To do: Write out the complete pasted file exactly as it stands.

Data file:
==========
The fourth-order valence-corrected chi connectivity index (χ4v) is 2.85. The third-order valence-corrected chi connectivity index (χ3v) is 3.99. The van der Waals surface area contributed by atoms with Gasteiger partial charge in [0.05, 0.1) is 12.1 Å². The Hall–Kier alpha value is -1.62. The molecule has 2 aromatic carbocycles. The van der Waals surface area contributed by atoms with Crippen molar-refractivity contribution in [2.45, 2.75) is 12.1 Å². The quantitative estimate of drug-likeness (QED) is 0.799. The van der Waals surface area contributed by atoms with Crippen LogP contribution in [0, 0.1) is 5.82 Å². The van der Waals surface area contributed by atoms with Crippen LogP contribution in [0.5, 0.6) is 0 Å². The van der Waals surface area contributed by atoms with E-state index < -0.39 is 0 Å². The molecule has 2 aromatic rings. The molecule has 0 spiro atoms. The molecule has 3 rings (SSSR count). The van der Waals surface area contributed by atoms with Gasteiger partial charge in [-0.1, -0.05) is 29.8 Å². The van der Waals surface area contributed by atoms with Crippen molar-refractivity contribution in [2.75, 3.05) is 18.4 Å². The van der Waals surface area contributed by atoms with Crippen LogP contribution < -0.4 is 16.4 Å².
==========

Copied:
The fourth-order valence-corrected chi connectivity index (χ4v) is 2.85. The third-order valence-corrected chi connectivity index (χ3v) is 3.99. The van der Waals surface area contributed by atoms with Gasteiger partial charge in [0.05, 0.1) is 12.1 Å². The Hall–Kier alpha value is -1.62. The molecule has 2 aromatic carbocycles. The van der Waals surface area contributed by atoms with Crippen molar-refractivity contribution in [2.45, 2.75) is 12.1 Å². The quantitative estimate of drug-likeness (QED) is 0.799. The van der Waals surface area contributed by atoms with Crippen LogP contribution in [0, 0.1) is 5.82 Å². The van der Waals surface area contributed by atoms with Crippen LogP contribution in [0.5, 0.6) is 0 Å². The van der Waals surface area contributed by atoms with E-state index < -0.39 is 0 Å². The molecule has 2 aromatic rings. The molecule has 0 spiro atoms. The molecule has 3 rings (SSSR count). The van der Waals surface area contributed by atoms with Gasteiger partial charge in [-0.1, -0.05) is 29.8 Å². The van der Waals surface area contributed by atoms with Crippen molar-refractivity contribution in [2.75, 3.05) is 18.4 Å². The van der Waals surface area contributed by atoms with Crippen LogP contribution < -0.4 is 16.4 Å².